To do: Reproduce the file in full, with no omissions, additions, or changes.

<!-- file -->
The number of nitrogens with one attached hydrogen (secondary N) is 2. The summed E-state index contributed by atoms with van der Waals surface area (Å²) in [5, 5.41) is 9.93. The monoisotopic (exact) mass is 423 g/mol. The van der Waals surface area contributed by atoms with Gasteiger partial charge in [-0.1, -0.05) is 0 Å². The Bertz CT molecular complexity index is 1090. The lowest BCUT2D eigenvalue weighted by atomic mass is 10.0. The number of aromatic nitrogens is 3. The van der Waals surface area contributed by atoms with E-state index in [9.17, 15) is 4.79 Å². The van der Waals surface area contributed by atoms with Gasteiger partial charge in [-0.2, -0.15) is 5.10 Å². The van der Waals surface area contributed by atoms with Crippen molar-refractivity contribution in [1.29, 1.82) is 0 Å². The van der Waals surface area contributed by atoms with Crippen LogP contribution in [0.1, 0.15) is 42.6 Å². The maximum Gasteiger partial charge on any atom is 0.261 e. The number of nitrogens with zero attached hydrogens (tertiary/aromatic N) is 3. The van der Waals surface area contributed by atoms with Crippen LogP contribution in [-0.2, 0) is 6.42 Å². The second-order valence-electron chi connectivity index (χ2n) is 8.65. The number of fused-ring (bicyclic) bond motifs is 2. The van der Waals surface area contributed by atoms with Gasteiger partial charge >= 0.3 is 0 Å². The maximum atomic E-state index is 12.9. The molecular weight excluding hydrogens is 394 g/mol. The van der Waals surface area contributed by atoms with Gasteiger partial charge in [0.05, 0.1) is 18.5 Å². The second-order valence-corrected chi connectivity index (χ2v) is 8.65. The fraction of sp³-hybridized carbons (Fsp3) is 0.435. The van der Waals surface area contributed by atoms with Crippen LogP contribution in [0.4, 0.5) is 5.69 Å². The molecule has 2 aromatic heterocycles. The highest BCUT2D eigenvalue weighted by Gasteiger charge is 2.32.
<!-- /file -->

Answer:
The number of nitrogens with one attached hydrogen (secondary N) is 2. The summed E-state index contributed by atoms with van der Waals surface area (Å²) in [5, 5.41) is 9.93. The monoisotopic (exact) mass is 423 g/mol. The van der Waals surface area contributed by atoms with Gasteiger partial charge in [-0.1, -0.05) is 0 Å². The Bertz CT molecular complexity index is 1090. The lowest BCUT2D eigenvalue weighted by atomic mass is 10.0. The number of aromatic nitrogens is 3. The van der Waals surface area contributed by atoms with E-state index in [9.17, 15) is 4.79 Å². The van der Waals surface area contributed by atoms with Gasteiger partial charge in [-0.2, -0.15) is 5.10 Å². The van der Waals surface area contributed by atoms with Crippen molar-refractivity contribution in [1.29, 1.82) is 0 Å². The van der Waals surface area contributed by atoms with Crippen LogP contribution in [0.1, 0.15) is 42.6 Å². The maximum Gasteiger partial charge on any atom is 0.261 e. The number of nitrogens with zero attached hydrogens (tertiary/aromatic N) is 3. The van der Waals surface area contributed by atoms with Crippen LogP contribution in [-0.2, 0) is 6.42 Å². The second-order valence-electron chi connectivity index (χ2n) is 8.65. The number of fused-ring (bicyclic) bond motifs is 2. The van der Waals surface area contributed by atoms with Gasteiger partial charge >= 0.3 is 0 Å². The maximum atomic E-state index is 12.9. The molecular weight excluding hydrogens is 394 g/mol. The van der Waals surface area contributed by atoms with Gasteiger partial charge in [0.05, 0.1) is 18.5 Å². The second-order valence-corrected chi connectivity index (χ2v) is 8.65. The fraction of sp³-hybridized carbons (Fsp3) is 0.435. The van der Waals surface area contributed by atoms with Crippen LogP contribution in [0.4, 0.5) is 5.69 Å². The molecule has 2 aromatic heterocycles. The highest BCUT2D eigenvalue weighted by Gasteiger charge is 2.32.